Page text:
Archive for November, 2007|Monthly archive page

White House issues memo on nanotechnology EHS oversight

In nano on November 30, 2007 at 8:05 pm

from Nanowerk
(Nanowerk News) The White House Office of Science and Technology Policy (OSTP) and Council on Environmental Quality (CEQ) have issued a memo to the heads of executive departments and federal agencies titled “Principles for Nanotechnology Environmental, Health, and Safety Oversight” (pdf download, 80 KB):
Nanotechnology is built on recent scientific advances that allow us to see, measure, and control matter at the scale of atoms and molecules. Such capabilities are enabling development of a variety of new products and processes with novel and potentially transformational characteristics. Advances in nanotechnology already are leading to applications in fields ranging from energy and environment to electronics and medicine. Realizing the benefits of nanotechnology will require not only research and development, but also appropriate oversight.
The Office of Science and Technology Policy (OSTP) and the Council on Environmental Quality (CEQ) led a multi-agency consensus-based process to develop a set of principles, shown below, to guide the development and implementation of policies for nanotechnology environmental, health and safety oversight at the agency level. This document is intended to summarize generally applicable principles relevant to such oversight for nanotechnology by the Federal government.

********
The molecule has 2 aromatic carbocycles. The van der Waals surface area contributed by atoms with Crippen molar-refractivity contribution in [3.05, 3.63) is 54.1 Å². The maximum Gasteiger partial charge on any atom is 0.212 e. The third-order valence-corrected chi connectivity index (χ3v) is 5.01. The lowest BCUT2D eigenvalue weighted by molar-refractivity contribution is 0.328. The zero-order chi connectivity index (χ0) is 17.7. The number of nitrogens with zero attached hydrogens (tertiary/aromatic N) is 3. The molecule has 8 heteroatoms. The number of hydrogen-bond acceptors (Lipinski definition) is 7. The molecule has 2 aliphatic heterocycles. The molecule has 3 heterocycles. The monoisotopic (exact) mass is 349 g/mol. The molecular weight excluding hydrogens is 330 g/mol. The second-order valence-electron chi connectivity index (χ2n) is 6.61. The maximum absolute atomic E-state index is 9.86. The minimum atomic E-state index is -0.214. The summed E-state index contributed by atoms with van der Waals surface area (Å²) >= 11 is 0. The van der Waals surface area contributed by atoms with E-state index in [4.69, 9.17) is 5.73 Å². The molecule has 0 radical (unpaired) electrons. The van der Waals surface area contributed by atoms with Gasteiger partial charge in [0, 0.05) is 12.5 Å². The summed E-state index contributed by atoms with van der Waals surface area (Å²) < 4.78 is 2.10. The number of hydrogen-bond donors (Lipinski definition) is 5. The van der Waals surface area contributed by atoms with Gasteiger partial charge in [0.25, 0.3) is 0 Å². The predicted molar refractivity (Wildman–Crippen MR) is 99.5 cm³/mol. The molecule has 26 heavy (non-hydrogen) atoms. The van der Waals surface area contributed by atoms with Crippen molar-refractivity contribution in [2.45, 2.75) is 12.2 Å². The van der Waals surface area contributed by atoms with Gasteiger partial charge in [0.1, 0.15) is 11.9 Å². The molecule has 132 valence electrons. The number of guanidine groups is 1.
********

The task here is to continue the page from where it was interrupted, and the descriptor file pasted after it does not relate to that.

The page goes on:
Federal agencies that have regulatory responsibilities, such as the U.S. Environmental Protection Agency, the U.S. Food and Drug Administration, the Occupational Safety and Health Administration, and the National Institute for Occupational Safety and Health, must implement sound policies to protect public health and the environment. In addition, agencies that perform nanotechnology research and development or that use nanotechnology in accomplishing their mission must provide appropriate oversight. These Federal agencies should follow the following principles as they develop policies for environmental, health, and safety oversight related to nanotechnology.
Principles for Nanotechnology Environmental, Health, and Safety Oversight
Purpose: Federal oversight approaches should be cognizant of the potential benefits of nanotechnology, including health, economic and environmental benefits, while recognizing uncertainties surrounding the evolving science and technology. The purpose of considering environmental, health and safety oversight approaches in the context of nanotechnology is to protect human health and the environment.
Current Understanding: The Federal government’s current understanding is that existing statutory authorities are adequate to address oversight of nanotechnology and its applications. As with any developing area, as new information becomes available the Federal government will adapt or develop additional oversight approaches, as necessary, to address the area of nanotechnology.
Information Development: Adequate information should be developed with respect to the effects of nanomaterials on human health and the environment. To the extent practicable and respecting confidential information (e.g. Confidential Business Information (CBI)), this information should be developed in an open and transparent manner by stakeholders, including the Federal government and developers of nanomaterials.